Friday, January 25, 2008

My Interview with Anne Glamore of My Tiny Kingdom!





If I could pick my neighbors, I’d want Anne Glamore, of My Tiny Kingdom fame, to live next door. She’s glamour-ous, loves her kids madly, and has a kick ass sense of humor. I read her blog so much that I’m afraid that if she checks her stats she’ll think I’m a stalker.

:: Why did you start a blog?

I did it because my friend, Halsted Sullivan, who is a Hollywood writer and thus very plugged in, suggested it. He'd been the recipient of many of my Tales over the years, and we'd talked about putting them together in book form. We'd get all excited about it, then I'd go off and have spine surgery, or twins, and the idea would get pushed aside.

In early 2005 he emailed me about blogs and told me I should start one. I looked at a couple and thought it was a great medium for me.

I viewed the blog as a way to discipline myself to write on a weekly basis, with the hope of developing an audience acting as a motivator. Halsted was convinced that publishers were trolling the web looking for writers, and that something bigger could develop.

Fifteen minutes after we concluded our emails back and forth, I set up the blog-- from work. (I'd never heard of Dooce.)

As it turned out, Halsted and I were both right. I've kept up a regular writing schedule for three years now, and I'd only been blogging for 5 months when I was contacted by a national women's website and asked to become one of their first five bloggers.

:: What has blogging brought to your life?

It sounds trite, but blogging has opened up a whole new world for me. I had no idea all these people were out there writing about knitting, or pottery, or cooking.

I've made friends blogging-- people I've never actually met but don't hesitate to call or email for advice, like Busymom, Suburban Turmoil, Boomama, and MetroDad.


Technical stuff is not my thing, but to the extent anyone's the expert in my house, it's now me. My HTML coding skills have been hard won. I've slogged through Flickr, installing ads, setting up Facebook and MySpace pages, and podcasting.

Blogging has also presented me with some fabulous opportunities: writing for iVillage, getting to speak at a seminar with Gay Talese and Richard Schickel, speaking engagements and writing assignments for local magazines.

I have a fantastic record of the last three years. I might not have remembered some really old stories, like the time I finally concluded Porter wasn't a complete idiot.

Blogging has made me a better writer, especially when I have a deadline. I'm also a more ruthless editor. I used to save every word. Now I'll write four paragraphs and realize that the last sentence is the beginning of the story and delete the rest without sobbing.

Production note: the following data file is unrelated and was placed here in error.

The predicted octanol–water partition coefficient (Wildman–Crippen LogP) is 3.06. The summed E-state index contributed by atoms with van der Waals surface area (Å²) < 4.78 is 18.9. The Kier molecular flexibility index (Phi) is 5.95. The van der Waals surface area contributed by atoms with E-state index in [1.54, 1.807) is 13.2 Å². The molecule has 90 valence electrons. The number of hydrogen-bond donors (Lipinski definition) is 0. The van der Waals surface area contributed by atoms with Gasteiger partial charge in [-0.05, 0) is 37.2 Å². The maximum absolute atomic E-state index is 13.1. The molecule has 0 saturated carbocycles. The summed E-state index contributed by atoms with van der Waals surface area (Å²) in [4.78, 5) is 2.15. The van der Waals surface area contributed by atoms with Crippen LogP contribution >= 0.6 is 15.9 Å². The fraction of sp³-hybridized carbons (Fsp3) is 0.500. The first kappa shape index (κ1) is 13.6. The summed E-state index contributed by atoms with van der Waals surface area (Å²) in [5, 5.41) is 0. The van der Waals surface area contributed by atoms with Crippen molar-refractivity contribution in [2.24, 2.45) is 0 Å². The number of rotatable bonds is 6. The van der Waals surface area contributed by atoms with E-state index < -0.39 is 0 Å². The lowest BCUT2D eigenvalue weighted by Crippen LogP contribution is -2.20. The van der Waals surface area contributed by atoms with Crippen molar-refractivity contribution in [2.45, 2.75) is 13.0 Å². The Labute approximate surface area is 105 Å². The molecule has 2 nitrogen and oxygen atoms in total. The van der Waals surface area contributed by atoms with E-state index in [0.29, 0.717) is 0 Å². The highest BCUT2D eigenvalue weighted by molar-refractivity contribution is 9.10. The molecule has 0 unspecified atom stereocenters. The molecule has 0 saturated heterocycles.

On days when I look around my house and think my whole life is Tostito crumbs and dresser drawers left open, I can look at my blog and see something I've accomplished that doesn't bleed, scream, complain, or ask for lunch money. It's a wonderful addition to the family.

:: What advice do you have for new bloggers?

My advice differs depending on a blogger's purpose. For this question, I'm going to assume that you're like me, and that you see the blog as more than just a place to spill your guts and drama.

From the beginning, I've hoped, and still do, that the blog would lead to bigger and better things. I've set goals for myself. The first year I learned how things worked technically, tried to find my voice, found a schedule that worked, and learned about creating a blogroll. Last year I worked on marketing the site, and really increased my readership. This year I'm expanding into podcasting and selling myself, not just my writing.

Listen to your readers, because they'll let you know what they enjoy reading and what doesn't quite work. Comments can teach you whether a joke came across or got lost. Occasionally I'll just ask a reader what they liked about something, and people have been great about responding. I often go back and edit old entries to improve them.

Read other sites, so you know what the new hot thing is and whether you want to try it, whether it's Twittering, the Blogrush widget, Feedjit, or whatever.

From the beginning, and until very recently, I viewed my blog as a place to publish "stories," and that's what I did. Twice a week I'd publish posts that are long by typical standards, and they'd be polished and edited. This is because I started by posting stories that had already been written, and then my iVillage columns were essay-like, not stream of consciousness. The result is that I've built up quite a portfolio of columns that are between 800 and 1500 words, which is great.

The down side is that I rarely published short posts that captured the mundane or frustrating parts of life, because I just wouldn't have time to write them up and polish them to my standards. I think readers enjoy those tiny moments, though, and so I'm trying to sprinkle in more posts that are just dashed off. Yesterday's post about the snow is an example. I'm a Type A lawyer, and I can get caught up in taking the whole thing so damn seriously! New bloggers should avoid that trap, as it will suck the life out of you. Plus, you'll burn lots of dinners and your family will protest.